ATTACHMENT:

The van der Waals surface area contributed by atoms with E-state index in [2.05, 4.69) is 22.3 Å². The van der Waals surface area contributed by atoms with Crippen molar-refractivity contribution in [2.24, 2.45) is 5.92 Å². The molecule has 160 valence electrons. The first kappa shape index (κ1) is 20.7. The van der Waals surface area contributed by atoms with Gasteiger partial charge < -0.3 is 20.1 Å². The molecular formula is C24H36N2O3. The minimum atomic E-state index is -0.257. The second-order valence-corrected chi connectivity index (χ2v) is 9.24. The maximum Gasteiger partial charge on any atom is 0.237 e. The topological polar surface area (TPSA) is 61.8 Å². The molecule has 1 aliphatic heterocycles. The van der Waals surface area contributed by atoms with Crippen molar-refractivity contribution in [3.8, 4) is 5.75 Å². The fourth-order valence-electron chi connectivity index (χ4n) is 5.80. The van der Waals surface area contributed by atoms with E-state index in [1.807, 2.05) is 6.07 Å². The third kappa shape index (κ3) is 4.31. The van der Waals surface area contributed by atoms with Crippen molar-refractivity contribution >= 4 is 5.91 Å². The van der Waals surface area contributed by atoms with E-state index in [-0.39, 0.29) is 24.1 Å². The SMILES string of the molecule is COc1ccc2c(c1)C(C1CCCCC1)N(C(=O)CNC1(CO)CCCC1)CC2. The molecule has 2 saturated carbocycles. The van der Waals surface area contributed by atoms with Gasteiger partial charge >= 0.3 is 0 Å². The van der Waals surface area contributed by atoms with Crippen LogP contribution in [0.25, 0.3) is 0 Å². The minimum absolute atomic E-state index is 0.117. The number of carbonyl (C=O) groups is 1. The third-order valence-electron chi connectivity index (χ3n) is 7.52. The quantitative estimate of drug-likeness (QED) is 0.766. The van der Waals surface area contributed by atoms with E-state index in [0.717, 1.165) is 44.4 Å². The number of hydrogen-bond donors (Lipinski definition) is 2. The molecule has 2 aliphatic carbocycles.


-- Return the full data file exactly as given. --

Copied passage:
The van der Waals surface area contributed by atoms with E-state index in [2.05, 4.69) is 22.3 Å². The van der Waals surface area contributed by atoms with Crippen molar-refractivity contribution in [2.24, 2.45) is 5.92 Å². The molecule has 160 valence electrons. The first kappa shape index (κ1) is 20.7. The van der Waals surface area contributed by atoms with Gasteiger partial charge < -0.3 is 20.1 Å². The molecular formula is C24H36N2O3. The minimum atomic E-state index is -0.257. The second-order valence-corrected chi connectivity index (χ2v) is 9.24. The maximum Gasteiger partial charge on any atom is 0.237 e. The topological polar surface area (TPSA) is 61.8 Å². The molecule has 1 aliphatic heterocycles. The van der Waals surface area contributed by atoms with Crippen molar-refractivity contribution in [3.8, 4) is 5.75 Å². The fourth-order valence-electron chi connectivity index (χ4n) is 5.80. The van der Waals surface area contributed by atoms with E-state index in [1.807, 2.05) is 6.07 Å². The third kappa shape index (κ3) is 4.31. The van der Waals surface area contributed by atoms with Crippen molar-refractivity contribution >= 4 is 5.91 Å². The van der Waals surface area contributed by atoms with E-state index in [-0.39, 0.29) is 24.1 Å². The SMILES string of the molecule is COc1ccc2c(c1)C(C1CCCCC1)N(C(=O)CNC1(CO)CCCC1)CC2. The molecule has 2 saturated carbocycles. The van der Waals surface area contributed by atoms with Gasteiger partial charge >= 0.3 is 0 Å². The van der Waals surface area contributed by atoms with Crippen LogP contribution in [0.25, 0.3) is 0 Å². The minimum absolute atomic E-state index is 0.117. The number of carbonyl (C=O) groups is 1. The third-order valence-electron chi connectivity index (χ3n) is 7.52. The quantitative estimate of drug-likeness (QED) is 0.766. The van der Waals surface area contributed by atoms with E-state index in [0.717, 1.165) is 44.4 Å². The number of hydrogen-bond donors (Lipinski definition) is 2. The molecule has 2 aliphatic carbocycles.